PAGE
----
Yes, Sears can sell off more and more profitable businesses, but to what extent. The bulls continue to point to the underlying asset values, but this too needs to be questioned at this point. If the assets have so much value, and now that JCP is giving up less market share, why does the company continue to operate given it is losing about $1 billion a year from its operations?

Focusing on Sears Holding Corporation Financial Situation - And the Remaining Pieces of the Puzzle

Sears' fundamental stock quality is worse than its peers. This is mainly due to weak revenue growth, decline in net income, poor profit margins, and weak financial standing relative to its peer group. Though Sears' results haven't been as poor as J.C. Penney's, the retailer has been experiencing a similar decline in fundamentals.

Over the past four fiscal years, revenue at the company has dropped 9.5% from $44 billion to $39.9 billion. Meanwhile, the company's net income has dropped from $235 million to a net loss of $930 million. The company is also carrying a significant amount of debt, as well as substantial pension fund liabilities. Sears has an equity to debt ratio of 0.26, which is lower than the industry average of 0.67, indicating weak financial standing relative to its peer group. Additionally, interest coverage ratio of -0.83 is lower than the industry average of 3.11, indicating the firm's weak ability to meet its short-term obligations.

Over the course of 2013, the situation has only become worse, as demonstrated by the 6.6% drop in revenue from $8.9 billion in the third quarter last year to $8.3 billion this year and the company's net loss has widened from $498 million to $534 million.

Kmart Revenues and Comparable Store Sales

Kmart's revenues decreased by $718 million to $14.6 billion as comparable store sales decreased 3.7% in 2013. The decrease in revenue was due to the impact of Kmart having fewer stores in operation during 2013. These declines were also partially offset by the inclusion of approximately $190 million of revenues recorded in the 53rd week of the fiscal year.

The decrease in comparable store sales of 3.7% reflects decreases in a majority of its categories such as consumer electronics, pharmacy, grocery and household, and drug store categories. Excluding the consumer electronics category, Kmart comparable store sales decreased 2.8%. The large decrease in consumer electronics sales continue to be negatively impacted by lower price points as well as market shifts to smartphone technology and away from digital cameras, GPS devices, MP3 players and camcorders. The decrease in the grocery and household category was due to competitive pressures in this category.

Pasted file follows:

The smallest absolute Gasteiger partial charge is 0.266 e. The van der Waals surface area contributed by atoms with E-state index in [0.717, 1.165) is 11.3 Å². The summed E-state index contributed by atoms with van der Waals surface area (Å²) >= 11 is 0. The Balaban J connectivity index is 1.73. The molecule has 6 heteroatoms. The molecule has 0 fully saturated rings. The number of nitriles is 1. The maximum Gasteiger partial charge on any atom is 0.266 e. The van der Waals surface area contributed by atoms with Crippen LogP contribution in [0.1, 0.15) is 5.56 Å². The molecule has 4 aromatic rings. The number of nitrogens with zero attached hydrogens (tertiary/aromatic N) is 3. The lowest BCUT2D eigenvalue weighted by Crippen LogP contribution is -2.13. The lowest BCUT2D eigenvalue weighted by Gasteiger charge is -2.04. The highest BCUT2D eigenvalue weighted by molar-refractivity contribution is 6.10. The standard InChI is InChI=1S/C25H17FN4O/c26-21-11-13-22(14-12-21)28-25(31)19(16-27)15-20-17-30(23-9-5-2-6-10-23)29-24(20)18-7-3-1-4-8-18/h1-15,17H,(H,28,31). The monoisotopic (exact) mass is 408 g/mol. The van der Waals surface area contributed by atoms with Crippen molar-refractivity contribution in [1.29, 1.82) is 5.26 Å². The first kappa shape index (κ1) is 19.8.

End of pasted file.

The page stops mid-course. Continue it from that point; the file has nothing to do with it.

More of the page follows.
Sears Domestic Operations

Sears Domestic's revenues decreased by $672 million. The decline in revenue is mainly due to the impact of having fewer Sears full-line stores in operation. The separation of the Sears Hometown and Outlet businesses resulted in a net decrease in revenues of approximately $100 million.

The decrease of 1.4% in comparable store sales was driven by decreases in the consumer electronics, lawn and garden and home appliances categories, as well as at Sears Auto Centers. Electronics continues to be negatively impacted by pricing, as well as market shifts such as moves to smartphone technology and away from digital cameras, GPS devices, MP3 Players and camcorders.

Sears Canada

Sears Canada's revenues decreased $323 million for the year. Revenues decreased predominantly due to a 5.6% decrease in comparable store sales because of poor sales in the tools, lawn and garden, electronics, bed and bath, women's apparel and menswear categories.

The Most Recent Quarter

  • Sears Holdings reported a third-quarter net loss of $534 million or $5.03 per share, compared with a prior-year loss of $498 million or $4.70 per share
  • The company reported an adjusted loss of $306 million, or $2.88 for this quarter
  • Revenues fell 6.6% to $8.27 billion, which was less than the $8.4 billion projected at the beginning of the quarter - Domestic same-store sales declined 3.1% from the prior-year quarter
  • Sears Domestic was down 4%, while Kmart was down 2.1%

One of the largest concerns for SHLD is the significant decline in Sales Growth and Same Store Sales over the course of the last year, and the high rate at which it is occurring. The company's current strategy is failing and trying to transition at this point could be devastating over the course of the next two years. The company has sold off some of its most profitable assets and is attempting to sell off property and other real estate holdings that it considers damaging to the overall business. The Sales Growth of -4.12% Sales Growth is just the beginning of a negative trend for Sears Golding Corporation and we believe that the company is heading in the direction of a J.C. Penney as opposed to a Wal-Mart.

To determine SHLD earnings quality, investors can look at operating cash flow. The quality of the most recent earnings was very poor overall, negative. This is not a good situation for the company to be in for a long time. At some point, the banks will stop lending and want to be repaid and right now SHLD has some long-term debt that will need to be dealt with in the future. The negative cash flow also indicates that there is a fundamental operating problem: either inventory is not selling or receivables are not getting collected. "Cash is king" on Wall Street, and companies that don't generate cash are not around for long. SHLD will continue to struggle going forward and is stuck in a position that requires some cash to improve.

The use of leverage can be a double-edged sword for companies. In the case of SHLD, the company has tried to generate returns above its cost of capital, for investors' benefit. However, with the added risk of the debt on its books, this is a company that has been hurt by this leverage and is unable to generate returns above the cost of capital. The company's losses have been and will continue to be magnified by the use of leverage in the company's capital structure. With $2.86B of long-term debt and a large debt to equity ratio of 1.53, SHLD will need to significantly overhaul the capital structure in order to become a sound investment.

Obviously when looking at these measures, SHLD is struggling on all fronts. When specifically focusing on the ROA of -7.54%, the company is failing when it comes to the operating efficiency for the company based on the firm's generated profits from total assets. The negative ROE of -52.34% shows the poor performance in terms of the shareholders rate of return on investment in the company. The ROI of -14.57% shows the firm's failing efficiency in utilizing invested capital. These are not the numbers investors want to see for a supposed "turnaround story" and the trends look even worse for the future. Again, these are trends that are following in the footsteps of a J.C. Penney, and even recent asset sales and improved liquidity measures are not helping the company significantly.